Amber is not very common, but you can’t say it’s really uncommon either. Bugs in amber – that’s rare, but a huge “stash” such as the one that was found in India – that’s really something out of this world. The bug “collection” that was unearthed seems to suggest that the Indian continent was not really as isolated as previously thought. The findings were published in PNAS (Proceedings of the National Academy of Sciences).

“We know India was isolated, but … the biological evidence in the amber deposit shows that there was some biotic connection,” says David Grimaldi, curator in the Division of Invertebrate Zoology at the [American Museum of Natural History].

Here’s your basic tectonic for you: as you (should) know, the continents looked quite differently 150 million years ago than they do now. Back then, the Indian plate had just separated from the African one and started a journey towards Asia that would last 100 million years, during which the Indian subcontinent was quite isolated from the rest of the world. The fact that it was isolated allowed it to develop some unique and interesting species, including bugs such as the one in the pictures, that lived some 50 million years ago.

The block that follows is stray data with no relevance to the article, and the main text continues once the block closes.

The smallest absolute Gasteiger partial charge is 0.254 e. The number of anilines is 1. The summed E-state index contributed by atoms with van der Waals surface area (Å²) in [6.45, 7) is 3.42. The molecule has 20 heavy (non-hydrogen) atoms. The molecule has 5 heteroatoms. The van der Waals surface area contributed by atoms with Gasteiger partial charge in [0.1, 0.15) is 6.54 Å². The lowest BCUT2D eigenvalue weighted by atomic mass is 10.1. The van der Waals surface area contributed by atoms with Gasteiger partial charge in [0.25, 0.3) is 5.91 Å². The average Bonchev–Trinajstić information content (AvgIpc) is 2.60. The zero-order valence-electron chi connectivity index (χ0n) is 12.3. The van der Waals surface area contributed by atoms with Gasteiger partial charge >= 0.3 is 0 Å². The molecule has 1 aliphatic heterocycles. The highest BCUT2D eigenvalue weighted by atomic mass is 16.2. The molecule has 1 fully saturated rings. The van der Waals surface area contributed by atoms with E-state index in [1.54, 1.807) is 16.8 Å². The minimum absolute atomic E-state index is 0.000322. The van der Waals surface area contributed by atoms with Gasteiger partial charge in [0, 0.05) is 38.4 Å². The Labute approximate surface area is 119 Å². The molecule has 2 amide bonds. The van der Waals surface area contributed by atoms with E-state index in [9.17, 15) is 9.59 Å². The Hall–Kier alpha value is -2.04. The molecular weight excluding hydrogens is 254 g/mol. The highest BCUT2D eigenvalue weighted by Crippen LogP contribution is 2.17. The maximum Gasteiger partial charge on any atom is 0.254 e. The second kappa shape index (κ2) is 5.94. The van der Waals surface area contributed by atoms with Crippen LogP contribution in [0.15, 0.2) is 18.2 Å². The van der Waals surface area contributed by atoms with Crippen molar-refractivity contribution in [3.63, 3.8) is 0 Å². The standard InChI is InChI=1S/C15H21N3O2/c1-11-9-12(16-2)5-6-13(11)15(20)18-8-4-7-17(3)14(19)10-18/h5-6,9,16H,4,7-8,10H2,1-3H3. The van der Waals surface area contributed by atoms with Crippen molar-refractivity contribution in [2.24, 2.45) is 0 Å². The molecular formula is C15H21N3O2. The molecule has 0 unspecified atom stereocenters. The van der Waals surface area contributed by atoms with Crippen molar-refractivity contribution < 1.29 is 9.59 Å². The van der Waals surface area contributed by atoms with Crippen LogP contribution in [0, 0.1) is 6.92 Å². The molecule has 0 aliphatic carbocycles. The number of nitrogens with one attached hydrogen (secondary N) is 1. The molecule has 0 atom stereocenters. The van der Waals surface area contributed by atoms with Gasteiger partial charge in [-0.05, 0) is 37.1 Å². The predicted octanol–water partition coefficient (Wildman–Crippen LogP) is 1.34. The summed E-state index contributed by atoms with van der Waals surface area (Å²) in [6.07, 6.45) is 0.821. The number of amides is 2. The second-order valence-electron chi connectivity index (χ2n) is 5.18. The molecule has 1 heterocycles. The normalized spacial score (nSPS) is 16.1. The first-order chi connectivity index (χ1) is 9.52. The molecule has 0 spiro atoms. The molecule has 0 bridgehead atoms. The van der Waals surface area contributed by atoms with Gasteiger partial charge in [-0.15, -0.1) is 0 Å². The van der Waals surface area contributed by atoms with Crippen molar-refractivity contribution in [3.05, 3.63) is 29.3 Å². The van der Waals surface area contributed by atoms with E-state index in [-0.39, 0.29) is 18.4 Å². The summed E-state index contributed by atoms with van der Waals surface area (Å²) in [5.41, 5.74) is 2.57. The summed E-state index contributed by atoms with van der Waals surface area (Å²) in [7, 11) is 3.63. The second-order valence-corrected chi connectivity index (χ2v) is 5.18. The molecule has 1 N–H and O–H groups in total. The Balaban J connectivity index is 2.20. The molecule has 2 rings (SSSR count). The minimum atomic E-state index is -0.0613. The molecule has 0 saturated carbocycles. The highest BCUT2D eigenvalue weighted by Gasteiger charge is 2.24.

“The amber shows, similar to an old photo, what life looked like in India just before the collision with the Asian continent,” says Jes Rust, professor of Invertebrate Paleontology at the Universität Bonn in Germany. “The insects trapped in the fossil resin cast a new light on the history of the sub-continent.”

Many arthropodes are very similar to the ones found in Asia at the time, which leads to the logical conclusion that the two continents had some sort of connection even before they united. The other possibility would rock the scientific world even more, because it could only suggest that the two plates merged earlier than believed.

“They are so well preserved. It’s like having the complete dinosaur, not just the bones. You can see all the surface details on their bodies and wings. It’s fantastic,” Rust told the Guardian.

Just so you can make an idea about how big of a finding this is, it weighs around 150 kilograms and it is about 52 million years old. Not only do the insects give extremely valuable clues, but the amber itself has something to say. The original resin came from a tropical tree family called Dipterocarpaceae that today makes up about 80 percent of forest canopies in Southeast Asia, which makes the tree family and tropical forests in general twice as old as previously believed; and just think, all this, all of this amazing information can be taken from insects trapped in amber !

“The evidence is beginning to accumulate that tropical forests are ancient,” Grimaldi said. “They probably go back to right after the K-T boundary,” between the Cretaceous and Tertiary periods 65 million years ago, when non-avian dinosaurs went extinct.

Enjoyed this article? Join 40,000+ subscribers to the ZME Science newsletter. Subscribe now!

Like us on Facebook